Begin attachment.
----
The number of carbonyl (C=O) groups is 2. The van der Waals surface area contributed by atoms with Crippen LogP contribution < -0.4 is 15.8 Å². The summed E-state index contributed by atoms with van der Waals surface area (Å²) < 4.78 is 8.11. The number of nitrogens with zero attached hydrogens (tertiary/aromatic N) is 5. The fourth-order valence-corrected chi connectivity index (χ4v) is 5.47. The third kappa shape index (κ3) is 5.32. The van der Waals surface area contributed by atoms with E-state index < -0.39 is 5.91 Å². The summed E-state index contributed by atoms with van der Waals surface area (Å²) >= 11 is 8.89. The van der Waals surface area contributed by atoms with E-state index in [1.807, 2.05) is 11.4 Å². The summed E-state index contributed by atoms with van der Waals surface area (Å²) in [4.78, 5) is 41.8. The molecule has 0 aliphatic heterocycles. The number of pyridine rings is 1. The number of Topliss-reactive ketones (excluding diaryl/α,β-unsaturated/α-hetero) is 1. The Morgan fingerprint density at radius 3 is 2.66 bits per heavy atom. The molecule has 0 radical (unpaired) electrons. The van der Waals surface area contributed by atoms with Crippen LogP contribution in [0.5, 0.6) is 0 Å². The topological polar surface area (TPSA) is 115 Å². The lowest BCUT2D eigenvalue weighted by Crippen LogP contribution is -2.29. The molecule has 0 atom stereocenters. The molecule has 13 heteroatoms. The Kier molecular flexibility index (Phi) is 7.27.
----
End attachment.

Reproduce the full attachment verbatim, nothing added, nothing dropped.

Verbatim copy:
The number of carbonyl (C=O) groups is 2. The van der Waals surface area contributed by atoms with Crippen LogP contribution < -0.4 is 15.8 Å². The summed E-state index contributed by atoms with van der Waals surface area (Å²) < 4.78 is 8.11. The number of nitrogens with zero attached hydrogens (tertiary/aromatic N) is 5. The fourth-order valence-corrected chi connectivity index (χ4v) is 5.47. The third kappa shape index (κ3) is 5.32. The van der Waals surface area contributed by atoms with E-state index < -0.39 is 5.91 Å². The summed E-state index contributed by atoms with van der Waals surface area (Å²) >= 11 is 8.89. The van der Waals surface area contributed by atoms with E-state index in [1.807, 2.05) is 11.4 Å². The summed E-state index contributed by atoms with van der Waals surface area (Å²) in [4.78, 5) is 41.8. The molecule has 0 aliphatic heterocycles. The number of pyridine rings is 1. The number of Topliss-reactive ketones (excluding diaryl/α,β-unsaturated/α-hetero) is 1. The Morgan fingerprint density at radius 3 is 2.66 bits per heavy atom. The molecule has 0 radical (unpaired) electrons. The van der Waals surface area contributed by atoms with Crippen LogP contribution in [0.5, 0.6) is 0 Å². The topological polar surface area (TPSA) is 115 Å². The lowest BCUT2D eigenvalue weighted by Crippen LogP contribution is -2.29. The molecule has 0 atom stereocenters. The molecule has 13 heteroatoms. The Kier molecular flexibility index (Phi) is 7.27.